One of the undercards on the Toyota Grand Prix of Long Beach weekend was the Formula Drift (a.k.a. FD) hosted the Motegi Racing Super Drift Challenge, where drivers get sideways in drifting to end the days of Friday, Saturday, and Sunday on Turns 9-10-11 of the 1.968-mile street circuit.
The actual FD event occurred a week earlier, April 4-5 and won by Chris Forsberg, but the Super Drift Challenge provided a showcase for FD drivers to bring their A-game on the actual TGPLB weekend.
For Newgarden, there was symmetry to sync up with Michael Essa, the 2013 Formula Drift champion. Essa’s BMW M3 produces more than 750hp – for reference, a tick more than Newgarden’s IndyCar in road or street course configuration – and was built by his shop, Essa Autosport, in Anaheim.
The pair met through Brett King, who paints both of their helmets, at an open house at Brett King Design. The drift car was there, Mike and Josef got to talking, and Mike offered to take him for a ride during the practice session. The practice session was for Saturday night’s Motegi Super Drift Challenge.
Once Newgarden’s ride was complete, Pagenaud took his turn in Essa’s passenger seat. It was a wild ride, as well.
They went onto interesting weekends in the IndyCar race – Newgarden was on pace for a podium before he got by Ryan Hunter-Reay. Meanwhile, despite getting hit by Will Power, Pagenaud rebounded to fifth.
MotorSportsTalk continues its annual review of the Verizon IndyCar Series drivers that raced in 2017. The 2017 season behind the wheel was better for Ed Carpenter than either of the last two years, but still wasn’t ideal results-wise in his six oval starts.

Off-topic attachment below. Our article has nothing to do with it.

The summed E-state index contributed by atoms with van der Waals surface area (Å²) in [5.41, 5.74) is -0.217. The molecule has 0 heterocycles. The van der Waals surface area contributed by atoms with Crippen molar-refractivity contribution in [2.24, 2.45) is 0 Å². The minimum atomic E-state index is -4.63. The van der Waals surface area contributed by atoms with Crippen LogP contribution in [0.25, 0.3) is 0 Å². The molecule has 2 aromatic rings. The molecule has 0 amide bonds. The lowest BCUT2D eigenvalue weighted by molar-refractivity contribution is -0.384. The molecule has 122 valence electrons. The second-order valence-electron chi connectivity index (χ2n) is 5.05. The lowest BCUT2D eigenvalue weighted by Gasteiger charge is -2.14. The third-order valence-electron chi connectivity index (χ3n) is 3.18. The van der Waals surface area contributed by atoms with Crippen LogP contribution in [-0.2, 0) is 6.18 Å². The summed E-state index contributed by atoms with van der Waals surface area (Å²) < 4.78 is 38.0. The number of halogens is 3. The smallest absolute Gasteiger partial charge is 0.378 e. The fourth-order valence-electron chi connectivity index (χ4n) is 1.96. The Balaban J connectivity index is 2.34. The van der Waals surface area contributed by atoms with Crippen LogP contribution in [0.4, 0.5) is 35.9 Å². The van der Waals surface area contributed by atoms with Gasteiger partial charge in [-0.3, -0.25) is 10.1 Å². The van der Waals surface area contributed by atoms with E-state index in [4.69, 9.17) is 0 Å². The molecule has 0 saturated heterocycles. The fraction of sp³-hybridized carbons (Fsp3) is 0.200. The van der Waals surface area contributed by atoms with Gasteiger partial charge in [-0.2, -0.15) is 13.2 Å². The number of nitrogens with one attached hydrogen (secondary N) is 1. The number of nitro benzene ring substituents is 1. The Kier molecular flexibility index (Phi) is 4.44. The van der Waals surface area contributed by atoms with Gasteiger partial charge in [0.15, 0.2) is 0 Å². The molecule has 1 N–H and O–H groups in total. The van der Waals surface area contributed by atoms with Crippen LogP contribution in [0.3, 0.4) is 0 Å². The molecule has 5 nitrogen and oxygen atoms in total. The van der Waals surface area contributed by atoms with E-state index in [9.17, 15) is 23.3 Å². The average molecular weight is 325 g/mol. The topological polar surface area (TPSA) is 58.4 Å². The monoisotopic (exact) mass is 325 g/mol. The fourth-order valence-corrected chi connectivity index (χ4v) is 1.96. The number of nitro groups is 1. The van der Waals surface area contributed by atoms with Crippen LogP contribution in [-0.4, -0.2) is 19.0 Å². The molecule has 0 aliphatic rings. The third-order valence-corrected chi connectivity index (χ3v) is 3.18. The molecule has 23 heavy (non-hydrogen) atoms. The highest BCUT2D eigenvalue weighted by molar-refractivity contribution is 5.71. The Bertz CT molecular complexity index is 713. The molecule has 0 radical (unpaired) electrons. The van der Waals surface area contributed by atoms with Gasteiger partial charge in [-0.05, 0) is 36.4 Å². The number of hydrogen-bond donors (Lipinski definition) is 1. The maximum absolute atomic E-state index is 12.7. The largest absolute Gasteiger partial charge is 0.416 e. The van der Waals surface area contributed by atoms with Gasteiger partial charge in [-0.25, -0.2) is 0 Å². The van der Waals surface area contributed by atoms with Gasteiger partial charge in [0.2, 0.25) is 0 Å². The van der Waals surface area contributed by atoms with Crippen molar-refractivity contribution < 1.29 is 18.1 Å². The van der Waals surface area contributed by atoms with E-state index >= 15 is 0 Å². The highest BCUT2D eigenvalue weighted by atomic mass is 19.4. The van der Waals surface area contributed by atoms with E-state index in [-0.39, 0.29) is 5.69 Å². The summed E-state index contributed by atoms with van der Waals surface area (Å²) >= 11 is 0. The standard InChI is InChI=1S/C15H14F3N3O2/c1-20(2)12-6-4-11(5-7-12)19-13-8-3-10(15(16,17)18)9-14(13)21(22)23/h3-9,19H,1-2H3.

Ed Carpenter, No. 20 Ed Carpenter Racing Chevrolet
2016: 25th Place (5 Starts), Best Finish 18th, Best Start 5th, 0 Top-5, 0 Top-10, 1 Lap Led, 11.2 Avg. Start, 21.8 Avg. Finish
2017: 22nd Place (6 Starts), Best Finish 7th, Best Start 2nd, 0 Top-5, 1 Top-10, 5 Laps Led, 11.3 Avg. Start, 12.3 Avg. Finish
Ed Carpenter’s 2017 season was largely one of frustration, both behind the wheel and as a team owner.
While a respectable turnaround in results occurred – Carpenter finished between seventh and 12th in five of his six oval races after a nightmare season of ending 18th or worse in each of his 2016 starts – this is still not what he sets out to strive for in the races he does. Lost opportunities loomed larger than any official result he or the Ed Carpenter Racing team achieved.
Carpenter and new teammate JR Hildebrand, in for the departed Josef Newgarden, dominated preseason testing in Phoenix but Hildebrand could only muster third in the race, Carpenter a season-best seventh. Then at Indianapolis, Carpenter (second) and Hildebrand (sixth) flew the flag for Chevrolet in qualifying and practice pace, but they fell to 11th and 16th on race day owing to a front-wing change and late-race penalty for passing before a restart.
Both drivers got collected in incidents at Texas. Hildebrand qualified and finished a season-best second in Iowa but that result came only after the ECR crew rebuilt his car from a crash in practice. Then Carpenter had a practice crash in Pocono and despite a rapid rebuild, they missed the clock to qualify by mere minutes and were unable to do so. Carpenter’s spin on a slick Gateway track at the start of the race sent him over Will Power’s nose assembly in one of the scarier looking incidents of the year, although fortunately he was OK.
In a similar refrain as we often write, it’s not that Carpenter’s lost his ability to drive and he remains one of the series’ savviest and smartest people in the paddock. There have been a lot of extenuating circumstances of late, and it almost felt as though this team had “empty nest” components. Since September, Carpenter has had to secure his team’s future with a move away from its Speedway, Ind. shop, line up Spencer Pigot for a full-time drive replacing Hildebrand in the No. 21 car, find a new road/street course driver in the No. 20 car, and manage both driving and owning himself.